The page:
Earlier, we took a look at Tokyoflash’s analog Uzumaki watch — which artfully obfuscated the time while keeping it digital. This time we look at the Kisai On Air watch. This handsome fellow sports a touch screen, sleek design, and a beautifully shiny acetate housing. But will it stand up to Max’s snobbery?
Between the those of us at Geekosystem that tried out these watches, I was definitely going to be the hard sell. Mostly because I have worn the same watch for years and long ago came to the conclusion that it was the perfect watch for me. The On Air had a mountain to climb for me to actually like it, and it didn’t really make it. However, I think that’s mostly me.
Like all Tokyoflash offerings, the On Air displays the time in a unique way. Of the watches we looked at, mine was definitely the easiest to grasp conceptually. Though the watch is digital, it still uses the traditional circular watch face and number positions — however, those numbers are absent. As are the second and minute hands. Instead, the minutes are oriented to the hour. So at 1:15 PM, the number “15” is oriented at the one o’clock position.
Cleverly, the watch designers display the date in the same manner as the time — the hour position is the month and the days take the place of the minutes.
As an analog watch user, it was really easy to grasp. However, it was surprisingly hard to read in practice. For one thing, only a very small Kisai logo differentiates the top of the watch from the bottom. This small indicator was apparently not enough for me, and I was frequently putting the watch on upside-down and not noticing — and consequently, being about six hours off.
For another thing, I struggled with the orientation of the numbers. When the minutes are displayed on the right half of the watch, they read from the center out. For all times after six o’clock, the numbers are read from the outside in. This is really tricky, and not the fault of the designer; really, there’s no better way to present the numbers. That said, I really did struggle with it.
However, I did find that it became far more intuitive with time. Not surprisingly, it’s a watch you have to get used to.
I actually found that I really liked wearing the watch. The band is made of crisp, white, interlocking segments — which means that it must be sized. However, the snug feeling and slick appearance was a welcome change from my normal timepiece. The center-snap watchband is snazzy, and really makes my belt-buckle band feel clunky and awkward. That sleeker design is perfect for someone like me who spends a great deal of time typing. When working, I have to take my regular watch off; the On Air I could leave on all day.
The On Air also is pleasantly hefty, which is something I really value in the watch. And though the large watch face is not my style, I had to admire its sleek, futuristic design. It’s like having an iPhone on my wrist.
In fact, the iPhone comparison is two-fold as the other feature touted by the On Air is that it has a touchscreen display. This allowed the designers to pack in the features you’d expect in a digital watch — programable alarms, easy to change time, illuminated display, etc. — into the On Air without having to include buttons.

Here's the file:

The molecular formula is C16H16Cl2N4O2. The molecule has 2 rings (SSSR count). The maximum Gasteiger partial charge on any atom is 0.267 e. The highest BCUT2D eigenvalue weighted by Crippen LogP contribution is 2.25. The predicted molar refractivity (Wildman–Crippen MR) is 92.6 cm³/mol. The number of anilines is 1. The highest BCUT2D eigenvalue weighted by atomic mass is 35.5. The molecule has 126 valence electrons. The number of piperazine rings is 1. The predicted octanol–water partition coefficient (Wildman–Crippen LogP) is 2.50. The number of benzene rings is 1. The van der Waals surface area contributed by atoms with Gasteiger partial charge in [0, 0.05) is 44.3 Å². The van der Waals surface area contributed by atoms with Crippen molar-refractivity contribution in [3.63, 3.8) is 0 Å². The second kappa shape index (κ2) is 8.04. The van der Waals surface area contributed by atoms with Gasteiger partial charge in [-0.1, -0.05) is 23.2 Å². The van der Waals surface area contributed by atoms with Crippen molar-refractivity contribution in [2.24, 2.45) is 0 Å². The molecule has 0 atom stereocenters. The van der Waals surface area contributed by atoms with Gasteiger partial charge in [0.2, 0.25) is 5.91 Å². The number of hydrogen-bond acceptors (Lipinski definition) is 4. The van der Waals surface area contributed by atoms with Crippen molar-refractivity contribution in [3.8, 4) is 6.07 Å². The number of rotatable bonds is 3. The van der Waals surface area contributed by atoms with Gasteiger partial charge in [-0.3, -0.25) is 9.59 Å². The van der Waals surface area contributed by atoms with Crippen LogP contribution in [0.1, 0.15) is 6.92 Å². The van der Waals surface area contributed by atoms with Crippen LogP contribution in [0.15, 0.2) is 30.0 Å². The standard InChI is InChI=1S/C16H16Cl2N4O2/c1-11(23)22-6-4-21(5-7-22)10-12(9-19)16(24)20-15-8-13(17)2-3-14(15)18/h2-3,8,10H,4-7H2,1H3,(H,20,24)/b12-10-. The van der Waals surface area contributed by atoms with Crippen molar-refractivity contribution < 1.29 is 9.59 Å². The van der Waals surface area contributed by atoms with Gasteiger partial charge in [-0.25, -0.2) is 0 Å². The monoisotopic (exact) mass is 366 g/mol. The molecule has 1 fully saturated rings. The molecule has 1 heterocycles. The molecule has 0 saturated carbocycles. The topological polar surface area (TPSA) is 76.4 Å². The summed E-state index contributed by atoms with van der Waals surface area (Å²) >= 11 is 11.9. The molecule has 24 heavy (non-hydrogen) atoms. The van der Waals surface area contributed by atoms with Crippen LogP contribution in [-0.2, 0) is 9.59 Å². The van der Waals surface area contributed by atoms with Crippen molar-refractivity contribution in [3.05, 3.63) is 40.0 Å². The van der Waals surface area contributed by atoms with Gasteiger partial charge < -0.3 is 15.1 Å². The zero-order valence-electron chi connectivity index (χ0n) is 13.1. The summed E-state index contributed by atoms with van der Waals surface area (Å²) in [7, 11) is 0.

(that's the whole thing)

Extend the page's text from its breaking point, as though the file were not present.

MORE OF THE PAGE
The potential of the touchscreen is, however, poorly realized and this is the only true failing of the watch. In my use I found the touchscreen to be unresponsive and unforgiving. Illuminating it would often take several attempts, but I somehow managed to turn the light on by accident at every opportunity. Swiping from left to right across the screen — ala the iPhone lock screen — gives you access to the settings. But again, I had to try repeatedly to get the watch to recognize my touch, though it mysteriously “unlocks” by accident all the time.
And while the clever time display works as a watch, sticking with it as a means for programming something like, say, an alarm is an exercise in frustration. However, I am sure that this would become easier the more I used the watch, just as reading the face did.
I’m going to be looking back fondly on my time with the On Air. As someone who is very stuck in his ways, it was a welcome change — and even a challenge. And it looks pretty damn cool to boot, and that’s not really something I am used to. However, the difficult interactions definitely turned me off. Also, I found myself missing the ease of my analog watch — a simple glance tells me the date and time, while I frequently puzzled over the On Air face and had to dive into its irritating menu to find the date.
At the end of the day, I will happily go back to my normal watch. However, I will be far, far more likely to grab something as snazzy as the On Air in the future — though perhaps something a little more tailored to my taste.
- Looks pretty sweet
- Nice weight, nice feel, pleasant to wear
- Screen is neat and pretty easy to read
- Touchscreen actually makes it harder to use
I can dig this watch, but the minimalist style and dodgy touchscreen turn me off. I much prefer a more utilitarian watch that can show me all the information I need at a glance.
(Images via Tokyoflash)
- James reviews the Uzumaki analog watch
- Remember when Swatch tried to reinvent time to sell you crazy watches?
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